No reliable data exist on how many of the country's 3,300 colleges and universities are connected to the Internet. Officials at the National Science Foundation, which manages a key part of the system known as NSFNET, have identified 1,100 Internet addresses as belonging to U.S. colleges or universities. But officials are quick to point out that the number of institutions with access to the network is probably higher than that, because many on the list extend Internet service to smaller institutions in their areas.
Those who study computer use in higher education believe that the number of institutions connected to the network is probably above 2,000. A 1993 survey by the James Irvine Foundation Center for Scholarly Technology, at the University of Southern California, found that seven in ten institutions had connections either to the Internet or to BITNET, an international electronic-mail network. A 1993 study of subscribers to The Chronicle reached the same conclusion, finding that seven out of ten campuses were able to do "long-distance networking.''
Whatever the actual number of connected campuses, no one doubts that the figure is rising quickly.
Daniel VanBelleghem, associate program director of NSFNET, says the National Science Foundation has helped 100 to 120 colleges connect to the Internet in each of the last three years. The foundation offers grants of between $20,000 and $25,000 to institutions to help them offset the costs of connecting to the network.
``There are more and more people all the time,'' Mr. VanBelleghem says. "Three years ago I could have bored a lot of people talking about the Internet."
The NSF has seen trends in the types of institutions seeking assistance since it began helping universities get connected in 1986. Large research universities came first, followed by comprehensive universities and, most recently, small liberal-arts colleges and community colleges.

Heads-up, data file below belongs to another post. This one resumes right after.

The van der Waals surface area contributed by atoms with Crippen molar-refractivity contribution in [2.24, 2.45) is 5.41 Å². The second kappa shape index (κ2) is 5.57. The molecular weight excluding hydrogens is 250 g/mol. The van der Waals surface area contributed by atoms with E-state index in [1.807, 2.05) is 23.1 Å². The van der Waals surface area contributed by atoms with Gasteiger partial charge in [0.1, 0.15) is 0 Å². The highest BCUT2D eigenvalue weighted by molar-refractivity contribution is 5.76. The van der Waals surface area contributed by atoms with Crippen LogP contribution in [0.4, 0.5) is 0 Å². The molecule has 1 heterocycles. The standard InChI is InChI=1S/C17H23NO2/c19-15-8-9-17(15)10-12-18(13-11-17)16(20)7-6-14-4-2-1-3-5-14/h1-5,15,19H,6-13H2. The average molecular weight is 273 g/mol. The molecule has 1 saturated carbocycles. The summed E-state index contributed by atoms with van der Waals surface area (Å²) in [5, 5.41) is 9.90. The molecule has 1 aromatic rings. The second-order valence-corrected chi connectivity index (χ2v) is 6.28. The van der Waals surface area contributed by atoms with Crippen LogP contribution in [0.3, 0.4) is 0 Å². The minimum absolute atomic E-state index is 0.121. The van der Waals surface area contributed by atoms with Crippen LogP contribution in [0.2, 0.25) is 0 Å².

Historically black colleges, institutions serving American Indians, and those with large low-income populations have also got a late start, Mr. VanBelleghem says.
Andrew G. Reece, data-base manager in the office of academic affairs at Howard University, says the tremendous cost of wiring offices and dormitories has kept his university and several other historically black institutions from providing wide-scale access to the Internet. Howard's engineering college is connected to the network, he notes, but the rest of the university will not be on line until the summer.
Howard is now wiring its office buildings and dormitories and plans to offer Internet accounts to all faculty members and students. Some students are already developing a "Gopher server" that will provide Internet users with a menu of information about Howard, which Mr. Reece hopes will attract more students to the institution. "We know a lot of guidance counselors are tapping into Internet and using that to get information about what sorts of things are available on campuses," he says.
Among the small, liberal-arts colleges planning to join the Internet is Rockhurst College, where officials are waiting for a grant from the NSF to come through before making their connection.